Bodog founder Calvin Ayre indicted by US authorities

US federal prosecutors have unsealed an indictment against Calvin Ayre, founder of the Bodog online sports betting and gambling business.

Ayre (pictured) is accused with three other Canadians, James Philip, David Ferguson and Derrick Maloney, of conducting an illegal gambling business and conspiracy to commit money laundering.

The company Bodog Entertainment, doing business as, is also under indictment after the domain, inactive since the licensing agreement with the Morris Mohawk Gaming Group expired in December, was seized by the Department of Homeland Security on Monday.

According to the six-page document unsealed today, “from at least on or about June 9 2005, through to at least January 6, 2012”, the accused used payment processors in the US and elsewhere and directed these processors to send at least US$100m by wire and by cheque to gamblers located in the US state of Maryland and elsewhere in the US.

US Attorney Rod J Rosenstein said in an accompanying press release: “Sports betting is illegal in Maryland, and federal law prohibits bookmakers from flouting that law simply because they are located outside the country. Many of the harms that underlie gambling prohibitions are exacerbated when the enterprises operate over the internet without regulation.”

The men are also accused of communicating by email with gamblers located in Maryland and elsewhere to convey instructions about how to collect winnings from gambling on the website, and also of paying “a media reseller” more than US$42m by wire transfer between 2005 and 2008 to execute an advertising campaign aimed at increasing the participation by gamblers in the US on the website. Funds were moved from accounts outside of the US – in Switzerland, England, Malta, Canada, and elsewhere – to accounts in the US in order to pay these media resellers and advertisers, US federal prosecutors allege.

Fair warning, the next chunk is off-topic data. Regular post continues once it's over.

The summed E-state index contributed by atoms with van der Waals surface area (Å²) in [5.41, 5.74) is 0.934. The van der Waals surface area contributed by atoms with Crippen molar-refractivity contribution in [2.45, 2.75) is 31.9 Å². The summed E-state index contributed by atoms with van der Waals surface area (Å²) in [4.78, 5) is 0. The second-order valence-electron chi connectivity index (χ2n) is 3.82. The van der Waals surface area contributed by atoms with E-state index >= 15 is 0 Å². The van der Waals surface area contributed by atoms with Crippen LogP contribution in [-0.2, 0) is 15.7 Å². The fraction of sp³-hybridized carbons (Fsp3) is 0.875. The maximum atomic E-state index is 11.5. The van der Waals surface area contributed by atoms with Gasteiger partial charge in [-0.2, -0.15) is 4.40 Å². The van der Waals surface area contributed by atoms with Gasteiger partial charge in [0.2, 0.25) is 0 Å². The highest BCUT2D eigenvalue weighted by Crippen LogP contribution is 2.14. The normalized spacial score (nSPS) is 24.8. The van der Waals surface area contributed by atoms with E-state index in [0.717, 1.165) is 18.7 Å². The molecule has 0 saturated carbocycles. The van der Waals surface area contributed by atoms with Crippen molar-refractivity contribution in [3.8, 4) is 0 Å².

Ayre’s active involvement with in the US is therefore alleged by federal prosecutors to have continued after the brand was licensed to the Morris Mohawk Group in September 2007, the year prior to his retirement as Bodog CEO. Players were however  redirected to the domain from on 23 May last year after US federal prosecutors embarked on a second wave of seizures weeks after the “Black Friday” indictments of individuals associated with PokerStars, Full Tilt and Ultimate Bet.

The Bodog Brand’s licensing agreement with Morris Mohawk was allowed to expire at the end of 2011. Bodog said the decision to withdraw its brand from the US market, coming just two weeks after brand-licensee Bodog UK received a licence from the UK Gambling Commission, had been taken “to ensure the brand’s expansion is not affected by negative perceptions.”

The Morris Mohawk Group rebranded its US-facing business under the domain in December last year.

If convicted of the allegations, Ayre and his fellow indictees face a maximum sentence of five years on the count of conducting a gambling business and 20 years in prison on the count of conspiracy to commit money laundering. Bodog Entertainment, doing business as, faces a fine of up so US$500,000 on each of the two counts.

Casino Choice journalist

Recent Articles

One Response to “Bodog founder Calvin Ayre indicted by US authorities”

  1. Mikeal says:

    When he lost he had no choice but to use another domain. Whatever domain he was using previously, even if it had been a nice generic, would have been stripped of him regardless the way this whole thing played out in the courts. So I think the main point is, like he admitted, he should have held his own name in a trusted registrar off of US soil. He’s known the US has been after him for a long time, so it was quite an oversight to store his internet address in the US. Lucky he used a made up word like Bodog’ for his site, because it was easy to find an alternative domain with Bodog in it. If he had used a generic casino’ domain, good luck finding an alternative, because everything remotely useful with the word casino’ in it has been regged long ago. I wonder how much damage would be caused to Google or Yahoo if they were stripped of their domains, and how long the turmoil would last?

Don't be shy, share your view here...